Curiously, the lecturers, who were unrelenting till Monday afternoon, said they had "given up" on their demands, and had no great expectations from a meeting with Chief Minister D.V. Sadananda Gowda to be held on April 19.
My question is why do we need to use quotation for the word given up and a comma after demands
Can we rewrite the first sentence as: The lecturers who were unrelenting till Monday afternoon, said they had "given up"...
I agree with Lewis -- the comma after demands is a mistake. The comma + conjunction ", and" separates two independant clauses while a bare conjunction "and" is used to separate a dependant clause from the independent clause.
Since the subject of what follows "demands and" occurs before the "and", the final clause is dependent and no comma is required.
There was, at one time, a school of thought that said you place commas whereever a slight pause in speech occurred. While this use of a comma is useful for describing dialogue, it can lead you astray in other situations.
|link||answered Apr 17 '12 at 13:44 Jeff Pribyl Grammarly Fellow|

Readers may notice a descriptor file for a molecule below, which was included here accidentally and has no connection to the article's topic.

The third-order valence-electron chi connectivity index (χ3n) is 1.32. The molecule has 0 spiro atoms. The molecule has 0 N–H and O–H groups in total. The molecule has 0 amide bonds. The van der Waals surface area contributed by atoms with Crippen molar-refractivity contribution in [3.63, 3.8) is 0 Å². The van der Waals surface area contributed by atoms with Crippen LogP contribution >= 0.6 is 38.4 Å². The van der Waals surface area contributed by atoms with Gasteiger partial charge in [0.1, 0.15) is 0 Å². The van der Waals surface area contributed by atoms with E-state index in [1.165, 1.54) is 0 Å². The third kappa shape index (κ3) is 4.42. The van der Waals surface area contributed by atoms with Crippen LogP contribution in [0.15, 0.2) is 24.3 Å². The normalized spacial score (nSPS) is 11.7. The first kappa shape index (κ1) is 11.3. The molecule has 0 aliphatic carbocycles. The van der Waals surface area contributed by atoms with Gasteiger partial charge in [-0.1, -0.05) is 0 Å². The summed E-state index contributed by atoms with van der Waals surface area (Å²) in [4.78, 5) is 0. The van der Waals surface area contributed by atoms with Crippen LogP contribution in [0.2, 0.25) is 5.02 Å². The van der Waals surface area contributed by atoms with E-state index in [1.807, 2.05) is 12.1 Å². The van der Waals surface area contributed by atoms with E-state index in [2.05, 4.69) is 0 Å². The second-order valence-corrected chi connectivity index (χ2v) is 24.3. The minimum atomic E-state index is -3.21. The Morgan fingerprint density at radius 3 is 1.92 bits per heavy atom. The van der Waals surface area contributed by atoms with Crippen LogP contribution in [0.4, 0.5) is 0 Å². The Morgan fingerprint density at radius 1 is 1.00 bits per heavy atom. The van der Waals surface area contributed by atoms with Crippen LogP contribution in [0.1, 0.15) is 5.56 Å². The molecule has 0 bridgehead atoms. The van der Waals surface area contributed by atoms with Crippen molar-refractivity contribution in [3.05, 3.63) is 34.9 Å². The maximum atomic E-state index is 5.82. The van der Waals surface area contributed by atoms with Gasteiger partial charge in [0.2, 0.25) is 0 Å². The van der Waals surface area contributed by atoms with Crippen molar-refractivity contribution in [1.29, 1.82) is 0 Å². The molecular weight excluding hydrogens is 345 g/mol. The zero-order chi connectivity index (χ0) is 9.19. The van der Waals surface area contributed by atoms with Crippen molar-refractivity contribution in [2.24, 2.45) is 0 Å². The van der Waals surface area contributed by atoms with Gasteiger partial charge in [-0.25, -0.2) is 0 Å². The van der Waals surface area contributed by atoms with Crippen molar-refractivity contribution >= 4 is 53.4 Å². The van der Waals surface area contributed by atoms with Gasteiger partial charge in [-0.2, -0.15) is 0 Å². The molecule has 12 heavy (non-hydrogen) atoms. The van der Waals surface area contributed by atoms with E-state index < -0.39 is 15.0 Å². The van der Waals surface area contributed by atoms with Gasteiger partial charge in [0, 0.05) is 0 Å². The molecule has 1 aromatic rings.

Because the phrase given up is in referance to a direct quote from the lecturers. It would be the same if they had quoted anything else the lectureres said.
The comma after demands is to divide a dependent clause from an independent clause, making a complex sentence (note that the comma is follwed by the conjunction and). If you remove the conjunction, the comma would need to be a period and the dependent clause that follows would need to have a subject added.
....on their demands, and had no great....
...on their demands. They had no great....
I hope that makes sense!
Dropping the Curiously, would be correct (but keep the comma that follows the lecturers).
|link||answered Apr 17 '12 at 07:09 Tony Proano Expert|
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